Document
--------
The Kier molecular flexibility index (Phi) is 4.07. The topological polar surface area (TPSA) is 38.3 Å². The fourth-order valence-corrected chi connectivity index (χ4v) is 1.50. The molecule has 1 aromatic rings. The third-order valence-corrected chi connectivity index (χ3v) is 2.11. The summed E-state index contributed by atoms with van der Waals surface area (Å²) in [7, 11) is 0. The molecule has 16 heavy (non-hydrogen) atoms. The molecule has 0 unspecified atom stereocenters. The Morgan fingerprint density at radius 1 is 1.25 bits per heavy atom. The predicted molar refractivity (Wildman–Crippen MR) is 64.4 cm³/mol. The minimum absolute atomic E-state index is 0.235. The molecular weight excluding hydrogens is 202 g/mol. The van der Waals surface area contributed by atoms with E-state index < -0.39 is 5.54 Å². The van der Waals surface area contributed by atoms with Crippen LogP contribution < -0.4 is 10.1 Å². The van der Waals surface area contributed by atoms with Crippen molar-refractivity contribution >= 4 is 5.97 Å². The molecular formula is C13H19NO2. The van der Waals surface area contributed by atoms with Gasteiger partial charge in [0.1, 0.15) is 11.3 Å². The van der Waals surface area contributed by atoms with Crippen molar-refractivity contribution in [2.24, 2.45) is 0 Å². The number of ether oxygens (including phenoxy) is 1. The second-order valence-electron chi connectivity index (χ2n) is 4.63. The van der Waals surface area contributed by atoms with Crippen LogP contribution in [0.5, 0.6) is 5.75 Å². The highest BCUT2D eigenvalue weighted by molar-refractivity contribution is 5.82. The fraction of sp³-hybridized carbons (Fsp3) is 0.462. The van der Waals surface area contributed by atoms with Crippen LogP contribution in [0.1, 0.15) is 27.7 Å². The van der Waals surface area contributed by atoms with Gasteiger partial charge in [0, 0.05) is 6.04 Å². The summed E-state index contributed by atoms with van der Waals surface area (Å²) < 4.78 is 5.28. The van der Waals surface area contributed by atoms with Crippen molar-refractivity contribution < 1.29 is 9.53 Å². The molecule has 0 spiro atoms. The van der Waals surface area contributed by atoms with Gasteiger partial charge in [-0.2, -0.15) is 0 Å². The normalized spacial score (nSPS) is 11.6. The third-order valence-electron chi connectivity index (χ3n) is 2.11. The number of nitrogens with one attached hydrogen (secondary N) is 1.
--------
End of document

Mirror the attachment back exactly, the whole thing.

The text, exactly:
The Kier molecular flexibility index (Phi) is 4.07. The topological polar surface area (TPSA) is 38.3 Å². The fourth-order valence-corrected chi connectivity index (χ4v) is 1.50. The molecule has 1 aromatic rings. The third-order valence-corrected chi connectivity index (χ3v) is 2.11. The summed E-state index contributed by atoms with van der Waals surface area (Å²) in [7, 11) is 0. The molecule has 16 heavy (non-hydrogen) atoms. The molecule has 0 unspecified atom stereocenters. The Morgan fingerprint density at radius 1 is 1.25 bits per heavy atom. The predicted molar refractivity (Wildman–Crippen MR) is 64.4 cm³/mol. The minimum absolute atomic E-state index is 0.235. The molecular weight excluding hydrogens is 202 g/mol. The van der Waals surface area contributed by atoms with E-state index < -0.39 is 5.54 Å². The van der Waals surface area contributed by atoms with Crippen LogP contribution < -0.4 is 10.1 Å². The van der Waals surface area contributed by atoms with Crippen molar-refractivity contribution >= 4 is 5.97 Å². The molecular formula is C13H19NO2. The van der Waals surface area contributed by atoms with Gasteiger partial charge in [0.1, 0.15) is 11.3 Å². The van der Waals surface area contributed by atoms with Crippen molar-refractivity contribution in [2.24, 2.45) is 0 Å². The number of ether oxygens (including phenoxy) is 1. The second-order valence-electron chi connectivity index (χ2n) is 4.63. The van der Waals surface area contributed by atoms with Crippen LogP contribution in [0.5, 0.6) is 5.75 Å². The highest BCUT2D eigenvalue weighted by molar-refractivity contribution is 5.82. The fraction of sp³-hybridized carbons (Fsp3) is 0.462. The van der Waals surface area contributed by atoms with Crippen LogP contribution in [0.1, 0.15) is 27.7 Å². The van der Waals surface area contributed by atoms with Gasteiger partial charge in [0, 0.05) is 6.04 Å². The summed E-state index contributed by atoms with van der Waals surface area (Å²) < 4.78 is 5.28. The van der Waals surface area contributed by atoms with Crippen molar-refractivity contribution < 1.29 is 9.53 Å². The molecule has 0 spiro atoms. The van der Waals surface area contributed by atoms with Gasteiger partial charge in [-0.2, -0.15) is 0 Å². The normalized spacial score (nSPS) is 11.6. The third-order valence-electron chi connectivity index (χ3n) is 2.11. The number of nitrogens with one attached hydrogen (secondary N) is 1.